Neck-through-body construction

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Neck-through construction on Ibanez Studio guitar
The Jackson RR1 model is a neck-thru design guitar

Neck-through-body (commonly neck-thru or neck-through) is a method of electric guitar construction that combines the instrument's neck and core of its body into a single unit. This may be made of a solid piece of wood, or two or more laminated together. The strings, fretboard, pickups and bridge are all mounted on it, with additional body side components (if any) filling out its full shape glued or mechanically attached. The technique is also used on electric bass guitars.

Neck-through-body construction is considerably more expensive than the traditional glued set-in neck and least costly bolt-on neck, but less than the rare and difficult "one-piece" fabrication out of a single piece of material.

History[edit]

The first electric bass guitar, the solid-body "Audiovox 736" created by Paul Tutmarc circa 1937, had a neck-through construction.

"The Log", a prototype solid-body guitar built by Les Paul in 1941, can be considered as a forerunner of neck-through designed instrument. Les Paul built the model using a recycled 4x4 fence post as the neck and body core, and mounted the disassembled parts of an Epiphone and Gibson archtop guitar onto it.

The 1952-57 Harmony H44 had this construction feature.

In 1956 Rickenbacker was one of the first guitar manufacturers to use the modern variant of this technique, although this was originally restricted exclusively to semi-hollowbody guitars.[1]

Pros and cons[edit]

Neck-through construction is significantly harder to mass-produce than bolt-on or set-in neck constructions and is primarily found on high-end guitars.[citation needed] It is somewhat more common in basses than in guitars. Neck-through construction allows easier access to higher frets, because there is no need for a heel — the thickened area of the neck where it attached to the body. Many musicians[who?] assert that neck-through construction provides greater sustain and allows the instrument to stay in tune longer.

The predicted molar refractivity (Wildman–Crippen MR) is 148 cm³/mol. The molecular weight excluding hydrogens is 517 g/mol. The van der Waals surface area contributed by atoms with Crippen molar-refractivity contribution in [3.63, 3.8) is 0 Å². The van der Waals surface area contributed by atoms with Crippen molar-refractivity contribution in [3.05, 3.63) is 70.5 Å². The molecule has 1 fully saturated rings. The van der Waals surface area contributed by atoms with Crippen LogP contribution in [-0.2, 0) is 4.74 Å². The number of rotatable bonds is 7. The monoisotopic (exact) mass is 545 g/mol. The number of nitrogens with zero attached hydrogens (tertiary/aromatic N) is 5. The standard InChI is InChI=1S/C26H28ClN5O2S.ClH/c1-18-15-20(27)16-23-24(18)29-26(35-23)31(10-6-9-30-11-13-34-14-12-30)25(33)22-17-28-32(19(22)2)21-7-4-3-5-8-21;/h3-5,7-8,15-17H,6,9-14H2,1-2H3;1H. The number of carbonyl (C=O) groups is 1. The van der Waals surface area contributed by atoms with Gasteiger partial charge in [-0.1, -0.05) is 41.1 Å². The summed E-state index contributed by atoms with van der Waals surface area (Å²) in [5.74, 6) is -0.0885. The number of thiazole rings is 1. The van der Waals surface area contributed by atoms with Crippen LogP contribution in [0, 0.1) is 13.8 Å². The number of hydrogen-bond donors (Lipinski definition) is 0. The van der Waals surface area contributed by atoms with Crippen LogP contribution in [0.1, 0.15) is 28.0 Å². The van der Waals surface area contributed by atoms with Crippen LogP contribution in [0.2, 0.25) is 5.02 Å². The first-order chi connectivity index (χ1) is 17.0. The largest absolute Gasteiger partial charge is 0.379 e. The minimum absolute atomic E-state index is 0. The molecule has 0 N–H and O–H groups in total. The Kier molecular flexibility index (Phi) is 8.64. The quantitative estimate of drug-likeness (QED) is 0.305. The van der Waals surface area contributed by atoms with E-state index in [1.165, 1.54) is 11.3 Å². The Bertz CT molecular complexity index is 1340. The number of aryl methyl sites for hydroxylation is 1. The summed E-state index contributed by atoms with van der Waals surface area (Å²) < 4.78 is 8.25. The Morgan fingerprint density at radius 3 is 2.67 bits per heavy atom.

Repairs to the neck are usually expensive and tedious. In many cases, it is usually easier to remove the old neck completely, either by taking the wings off and putting an entirely new core in, or by converting the guitar to a bolt-on or set neck by creating a heel and affixing the new neck to the core already in place, rather than to try to repair the neck itself.[citation needed] However, thanks to excellent stability and reaction to string tension and pressure, neck-through guitars are often much more sturdy than many other guitars on the market.[citation needed]

Use[edit]

This structure is used by many companies, including Parker Guitars, BC Rich, Yamaha, Cort Guitars, Ibanez (primarily on basses), Jackson, Alembic, Schecter, Carvin, ESP Guitars, and Rickenbacker. The Gibson Firebird and Thunderbird, which have had intermittent production, also sometimes use this technique,[citation needed] but are more commonly found as set-in neck guitars. This method of neck-to-body affixation is also popular with independent guitar builders, who can typically devote more time to such a labor-intensive neck joint than a mass-producing company could.

References[edit]

  1. ^ Rickenbacker International Corporation: The Modern Era of the Electric Guitar, retrieved 14 June 2012